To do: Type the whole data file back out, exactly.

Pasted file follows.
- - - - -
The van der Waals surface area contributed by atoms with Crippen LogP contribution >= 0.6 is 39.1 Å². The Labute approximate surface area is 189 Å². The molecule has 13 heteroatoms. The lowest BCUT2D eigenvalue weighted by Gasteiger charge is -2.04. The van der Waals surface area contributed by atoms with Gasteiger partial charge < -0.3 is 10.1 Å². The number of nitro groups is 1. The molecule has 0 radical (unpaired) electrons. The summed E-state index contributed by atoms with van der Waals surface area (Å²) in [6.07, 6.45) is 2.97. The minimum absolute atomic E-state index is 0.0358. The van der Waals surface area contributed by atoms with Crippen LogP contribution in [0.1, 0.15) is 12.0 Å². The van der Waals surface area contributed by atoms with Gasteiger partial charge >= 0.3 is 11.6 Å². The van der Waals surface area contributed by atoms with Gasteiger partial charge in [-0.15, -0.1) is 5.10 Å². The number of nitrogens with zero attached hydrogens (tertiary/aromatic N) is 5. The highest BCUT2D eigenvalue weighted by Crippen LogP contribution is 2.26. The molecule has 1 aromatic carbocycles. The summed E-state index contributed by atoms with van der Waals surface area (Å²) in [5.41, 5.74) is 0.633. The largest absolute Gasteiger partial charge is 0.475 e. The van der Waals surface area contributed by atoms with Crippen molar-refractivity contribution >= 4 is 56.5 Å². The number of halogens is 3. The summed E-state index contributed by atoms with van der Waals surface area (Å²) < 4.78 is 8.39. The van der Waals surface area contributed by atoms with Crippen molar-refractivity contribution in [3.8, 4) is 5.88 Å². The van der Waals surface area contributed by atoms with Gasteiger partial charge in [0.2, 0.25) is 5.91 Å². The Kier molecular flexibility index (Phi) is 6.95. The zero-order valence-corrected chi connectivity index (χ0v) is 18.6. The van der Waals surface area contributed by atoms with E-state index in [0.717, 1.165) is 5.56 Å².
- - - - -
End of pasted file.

The van der Waals surface area contributed by atoms with Crippen LogP contribution >= 0.6 is 39.1 Å². The Labute approximate surface area is 189 Å². The molecule has 13 heteroatoms. The lowest BCUT2D eigenvalue weighted by Gasteiger charge is -2.04. The van der Waals surface area contributed by atoms with Gasteiger partial charge < -0.3 is 10.1 Å². The number of nitro groups is 1. The molecule has 0 radical (unpaired) electrons. The summed E-state index contributed by atoms with van der Waals surface area (Å²) in [6.07, 6.45) is 2.97. The minimum absolute atomic E-state index is 0.0358. The van der Waals surface area contributed by atoms with Crippen LogP contribution in [0.1, 0.15) is 12.0 Å². The van der Waals surface area contributed by atoms with Gasteiger partial charge >= 0.3 is 11.6 Å². The van der Waals surface area contributed by atoms with Gasteiger partial charge in [-0.15, -0.1) is 5.10 Å². The number of nitrogens with zero attached hydrogens (tertiary/aromatic N) is 5. The highest BCUT2D eigenvalue weighted by Crippen LogP contribution is 2.26. The molecule has 1 aromatic carbocycles. The summed E-state index contributed by atoms with van der Waals surface area (Å²) in [5.41, 5.74) is 0.633. The largest absolute Gasteiger partial charge is 0.475 e. The van der Waals surface area contributed by atoms with Crippen molar-refractivity contribution >= 4 is 56.5 Å². The number of halogens is 3. The summed E-state index contributed by atoms with van der Waals surface area (Å²) < 4.78 is 8.39. The van der Waals surface area contributed by atoms with Crippen molar-refractivity contribution in [3.8, 4) is 5.88 Å². The van der Waals surface area contributed by atoms with Gasteiger partial charge in [0.2, 0.25) is 5.91 Å². The Kier molecular flexibility index (Phi) is 6.95. The zero-order valence-corrected chi connectivity index (χ0v) is 18.6. The van der Waals surface area contributed by atoms with E-state index in [0.717, 1.165) is 5.56 Å².